Last week we talked about the sacramentals and how they differ from the Sacraments. The primary difference is this: Sacraments work spiritual effects in our life with certainty, because Christ promised that they would when he gave them to the Church. Sacramentals work with less certainty because they attain spiritual effects in our lives through prayer, the prayer of the Church Universal. They are similar, however, in that they both use external visible elements as part of the prayer (e.g. Holy Water [sacramental] and the Water Poured in Baptism [Sacrament]). Indeed, the sacramental should remind us of and lead us toward a deeper immersion in the Sacraments of the Church.
Today we see specific directions for the revisal of some of the Liturgical Rites for the Sacraments of the Church. I would like to draw our attention briefly to two: Confirmation and Anointing of the Sick. This week we will look at Confirmation. We see that the revision of the rite of Confirmation called for wording that revealed “the intimate connection which this sacrament has with the whole of Christian initiation.” What does this mean? Christian Initiation consists of the reception of three Sacraments: Baptism, Confirmation, and Holy Communion.
There had been, and still is in some places, a tendency to see these three Sacraments as unrelated, with Confirmation being treated as the most unrelated of all. Often it has been and is celebrated in High School as a coming of age ritual – a Catholic version of the Jewish Bar Mitzvah. However, in reality, it is to be understood as an integral part of entering into the full Christian life in union with Baptism and Eucharist.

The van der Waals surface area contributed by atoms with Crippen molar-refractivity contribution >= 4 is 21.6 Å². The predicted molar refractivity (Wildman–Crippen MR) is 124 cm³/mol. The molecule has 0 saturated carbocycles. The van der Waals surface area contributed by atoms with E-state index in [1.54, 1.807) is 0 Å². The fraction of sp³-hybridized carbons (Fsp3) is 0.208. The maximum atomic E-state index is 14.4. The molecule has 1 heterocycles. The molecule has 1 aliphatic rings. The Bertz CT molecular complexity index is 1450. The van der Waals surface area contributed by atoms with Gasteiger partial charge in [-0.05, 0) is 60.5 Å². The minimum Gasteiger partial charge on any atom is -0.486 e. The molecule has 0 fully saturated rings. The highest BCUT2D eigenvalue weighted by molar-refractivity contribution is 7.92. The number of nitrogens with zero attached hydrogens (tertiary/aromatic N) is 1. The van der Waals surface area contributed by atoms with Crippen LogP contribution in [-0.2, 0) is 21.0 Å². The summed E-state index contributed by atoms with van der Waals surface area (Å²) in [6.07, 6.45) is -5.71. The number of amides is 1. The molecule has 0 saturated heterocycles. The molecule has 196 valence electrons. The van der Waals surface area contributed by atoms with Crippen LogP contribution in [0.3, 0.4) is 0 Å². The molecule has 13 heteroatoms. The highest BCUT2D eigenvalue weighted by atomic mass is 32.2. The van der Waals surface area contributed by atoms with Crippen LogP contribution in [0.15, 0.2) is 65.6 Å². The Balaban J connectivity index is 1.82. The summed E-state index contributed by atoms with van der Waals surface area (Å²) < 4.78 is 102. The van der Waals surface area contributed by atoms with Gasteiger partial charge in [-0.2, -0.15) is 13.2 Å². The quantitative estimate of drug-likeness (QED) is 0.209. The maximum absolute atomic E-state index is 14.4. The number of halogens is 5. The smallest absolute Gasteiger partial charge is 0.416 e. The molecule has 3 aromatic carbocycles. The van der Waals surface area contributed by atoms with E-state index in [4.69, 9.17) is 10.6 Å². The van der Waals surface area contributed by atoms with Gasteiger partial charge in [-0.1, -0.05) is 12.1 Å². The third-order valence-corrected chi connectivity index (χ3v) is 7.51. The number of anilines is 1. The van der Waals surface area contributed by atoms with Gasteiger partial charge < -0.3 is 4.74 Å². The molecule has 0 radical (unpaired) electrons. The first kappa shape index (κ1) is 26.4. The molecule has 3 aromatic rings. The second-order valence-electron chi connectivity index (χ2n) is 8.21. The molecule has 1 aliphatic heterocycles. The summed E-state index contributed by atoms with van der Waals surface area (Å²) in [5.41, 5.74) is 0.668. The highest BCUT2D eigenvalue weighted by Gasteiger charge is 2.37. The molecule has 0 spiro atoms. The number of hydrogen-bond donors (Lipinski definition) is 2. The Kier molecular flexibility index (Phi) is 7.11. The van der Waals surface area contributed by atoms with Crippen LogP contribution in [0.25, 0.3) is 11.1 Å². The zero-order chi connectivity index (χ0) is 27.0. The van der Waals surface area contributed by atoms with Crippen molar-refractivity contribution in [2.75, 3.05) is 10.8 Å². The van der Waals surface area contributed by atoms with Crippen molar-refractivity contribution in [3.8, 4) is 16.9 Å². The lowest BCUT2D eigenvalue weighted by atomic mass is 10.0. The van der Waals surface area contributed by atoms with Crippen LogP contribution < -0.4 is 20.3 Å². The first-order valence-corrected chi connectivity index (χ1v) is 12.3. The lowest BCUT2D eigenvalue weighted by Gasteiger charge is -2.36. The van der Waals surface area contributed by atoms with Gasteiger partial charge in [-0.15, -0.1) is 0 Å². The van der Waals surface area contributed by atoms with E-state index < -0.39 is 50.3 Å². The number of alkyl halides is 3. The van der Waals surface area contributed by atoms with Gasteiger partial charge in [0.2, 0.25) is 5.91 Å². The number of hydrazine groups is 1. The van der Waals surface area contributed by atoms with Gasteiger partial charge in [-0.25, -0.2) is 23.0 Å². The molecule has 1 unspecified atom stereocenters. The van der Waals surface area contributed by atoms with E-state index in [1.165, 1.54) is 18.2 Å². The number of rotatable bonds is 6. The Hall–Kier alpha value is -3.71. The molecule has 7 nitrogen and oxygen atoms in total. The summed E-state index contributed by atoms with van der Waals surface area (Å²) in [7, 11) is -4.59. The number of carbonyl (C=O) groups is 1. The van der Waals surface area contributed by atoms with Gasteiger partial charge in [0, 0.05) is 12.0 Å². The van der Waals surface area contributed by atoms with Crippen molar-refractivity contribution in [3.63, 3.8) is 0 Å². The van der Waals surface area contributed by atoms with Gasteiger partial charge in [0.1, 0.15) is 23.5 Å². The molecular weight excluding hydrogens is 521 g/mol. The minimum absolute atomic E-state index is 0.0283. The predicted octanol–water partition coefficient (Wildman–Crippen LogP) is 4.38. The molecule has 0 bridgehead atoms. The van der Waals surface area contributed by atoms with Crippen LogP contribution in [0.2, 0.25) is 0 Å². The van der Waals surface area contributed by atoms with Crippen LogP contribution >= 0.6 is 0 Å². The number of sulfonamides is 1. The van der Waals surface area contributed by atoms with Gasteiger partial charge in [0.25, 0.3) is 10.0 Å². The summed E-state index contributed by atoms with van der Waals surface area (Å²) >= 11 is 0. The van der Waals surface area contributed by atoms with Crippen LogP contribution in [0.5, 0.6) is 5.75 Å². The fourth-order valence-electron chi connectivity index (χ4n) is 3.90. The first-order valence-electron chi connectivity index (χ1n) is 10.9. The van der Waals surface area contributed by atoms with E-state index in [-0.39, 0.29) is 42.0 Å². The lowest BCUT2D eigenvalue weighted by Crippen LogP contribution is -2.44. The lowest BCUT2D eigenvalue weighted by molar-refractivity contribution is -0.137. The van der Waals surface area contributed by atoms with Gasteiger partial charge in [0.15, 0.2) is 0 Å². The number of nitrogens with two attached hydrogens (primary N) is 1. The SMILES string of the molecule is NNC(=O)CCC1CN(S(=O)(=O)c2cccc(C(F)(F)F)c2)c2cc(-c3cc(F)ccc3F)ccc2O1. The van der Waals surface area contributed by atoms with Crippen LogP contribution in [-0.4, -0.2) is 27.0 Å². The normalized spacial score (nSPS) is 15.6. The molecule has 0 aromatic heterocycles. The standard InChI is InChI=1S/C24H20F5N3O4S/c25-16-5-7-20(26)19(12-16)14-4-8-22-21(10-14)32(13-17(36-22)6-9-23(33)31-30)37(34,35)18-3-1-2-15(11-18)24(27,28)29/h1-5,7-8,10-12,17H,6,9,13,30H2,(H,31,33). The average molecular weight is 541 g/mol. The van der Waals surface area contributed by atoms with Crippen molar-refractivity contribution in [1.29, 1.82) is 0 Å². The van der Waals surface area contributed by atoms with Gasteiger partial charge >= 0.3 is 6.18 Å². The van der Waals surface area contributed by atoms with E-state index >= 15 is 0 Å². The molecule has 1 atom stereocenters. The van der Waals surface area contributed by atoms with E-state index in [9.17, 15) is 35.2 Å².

Originally, in the Eastern (Orthodox) and Western (Catholic) Churches, all three Sacraments were celebrated at the same time. Regardless of age, if one were to be baptized, they would also receive Confirmation and the Eucharist. To this day, the Eastern Churches still follow this practice, even for infants. When parents present their child for baptism, they are also confirmed and receive a very small part of the Body and Blood of Christ in Holy Communion.
Vatican II called us as a Church to reemphasize the unity of these three sacraments by revising the words of the Confirmation Rite to make this connection more clear. However, some diocese (like our own) have gone further gone further in the spirit of Vatican II and returned to the initial ordering of the Sacraments-Baptism, then Confirmation, and finally Holy Communion (similar to our Eastern brothers). This movement to having confirmation at a younger age and before Holy Communion is called the “restored order.”
The restored order, in addition to emphasizing the unity of the Sacraments of Initiation, also highlights the truth that the Sacraments are not something earned (as can be the impression if there is a rigorous preparation and requirements for the reception of Confirmation at a later age), but are gifts given by the Lord Jesus and administered by his Church.